Monday, November 9, 2015

Indigo Children

Thursday night was a momentous occasion for us:  we took the kids to their first major concert.  Even better, it was the Indigo Girls!!!

Mama and I have seen the Girls in concert 6 or so times together:

The Indigo Girls provide the soundtrack of our romance, from early mix tapes with "Love Will Come to You" and those first concerts, always the songs on the tape player then CD player then MP3 player now Sonos wifi.  We've been listening for roughly twenty years (Mama more, me a bit less.)  Mama knows the lyrics; I don't as much, but I will make them up, and I can never name a song until its chorus.  There are lines in several of their songs that always make us stop and look at each other in that special way, hold hands, kiss, chuckle--"beautiful women walk on by; you know I never know what to say" from "Shame on You," "I took you for better and took you for worse; don't you ever forget it" from "Power of Two," and "Every lesson learned a line on your beautiful face" from "Get Out the Map," to name a few (I bet I didn't get all of those lyrics correct, either.)  So many memories wrapped up in their music.  And we have just begun sharing the songs with the kiddos.

We would have laughed had you told us back at one of those early concerts that we'd be taking our own kids to an IG show.  In fact, we tried to do it about a year and a half ago, only to realize we were going to be in England!  So when tickets came available for this show, we got four.  And we started to play the music everyday to familiarize them with more of the IG repertoire.  Sis liked "Galileo" and Bud liked "Get out the Map."

With the show starting at 8 and the Girls not going on until 9, we waited til after rush hour to head to the city, listening to the music all the way.  The kids are more used to Broadway and so couldn't understand why we arrived late (really, on time) and skipped the opening band.  We had told them they could sing, dance, even talk, that people would drink and move about, nothing like Broadway.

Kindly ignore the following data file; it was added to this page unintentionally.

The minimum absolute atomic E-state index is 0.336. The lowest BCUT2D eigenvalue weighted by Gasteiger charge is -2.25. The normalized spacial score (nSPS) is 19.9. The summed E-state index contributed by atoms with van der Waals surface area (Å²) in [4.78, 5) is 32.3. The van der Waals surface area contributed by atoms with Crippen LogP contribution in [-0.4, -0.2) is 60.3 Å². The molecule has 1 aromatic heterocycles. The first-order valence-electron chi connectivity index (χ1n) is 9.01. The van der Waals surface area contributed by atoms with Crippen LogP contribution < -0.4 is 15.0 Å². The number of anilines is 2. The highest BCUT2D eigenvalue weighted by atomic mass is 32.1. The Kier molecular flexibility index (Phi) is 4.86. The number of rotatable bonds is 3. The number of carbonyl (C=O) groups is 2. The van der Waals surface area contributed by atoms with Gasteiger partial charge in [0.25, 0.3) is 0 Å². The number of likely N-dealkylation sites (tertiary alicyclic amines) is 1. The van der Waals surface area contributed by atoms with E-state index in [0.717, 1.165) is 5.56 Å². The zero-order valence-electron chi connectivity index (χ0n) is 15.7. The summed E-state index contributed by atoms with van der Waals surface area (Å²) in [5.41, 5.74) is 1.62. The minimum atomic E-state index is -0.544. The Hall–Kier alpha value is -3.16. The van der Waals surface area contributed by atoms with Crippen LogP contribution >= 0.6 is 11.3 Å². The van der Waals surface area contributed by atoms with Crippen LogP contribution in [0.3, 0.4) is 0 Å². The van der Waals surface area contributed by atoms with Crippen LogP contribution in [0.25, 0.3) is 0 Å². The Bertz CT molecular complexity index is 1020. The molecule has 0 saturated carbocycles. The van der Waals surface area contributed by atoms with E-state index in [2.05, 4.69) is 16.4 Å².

Then there they were, Amy on our left and Emily on our right, playing our favorite "Get Out the Map."  What a fantastic show it was!  So many of our favorites-- (I'll drop the quotes for simplicity) Get Out the Map, Power of Two, Shame on You, Go, Love Will Come to You, Galileo, Oziline, and of course Closer to Fine, plus Mama loves Land of Canaan--and several of the new songs.  The kids clapped and sang along and swayed to the music, but also closed their eyes "just to rest" part way through during some of the slow songs.  Mama and I gave that look and, several times, I got all teary. I felt so young again, but also in a time warp with two ten-year-old kids with us.

It was fun to explain aspects of their concerts to the kids--how they always stand on the same side of the stage, how they switched guitars every song, how Sully was the one who had been tuning their guitars for decades, how they always encouraged new or young talent and frequently brought them and other friends on stage for a song (often "Closer to Fine"), how they often had the audience sing parts of their songs, how we think they never sing out the "F" word in "Shame on You," how Amy doesn't usually sing the line about "it's only life after all," even how my friend Miss M once sat with them on the curb after a concert at our university some 25+ years ago.  And now, in the age of FB, how they put their set lists on line:

The concert ended with the usual encore of "Closer to Fine" and we were all up out of our seats singing, the kids getting their second wind.  We left the theater singing and sang halfway home, until they fell asleep in the back.    Mama and I shared all sorts of old memories--of concerts, of lyrics, of times we listened to their music (on any car trip in the late 1990s, especially from Chicago to NYC in 2001.) We hummed their songs all weekend in Block Island. If they didn't have uniforms, we would've gotten the kids concert t-shirts to wear just like we would have as teens on the day after.  It's a sure beginning to their own great memories of the Indigo Girls, second-generation fans who are starting their own personal soundtracks.

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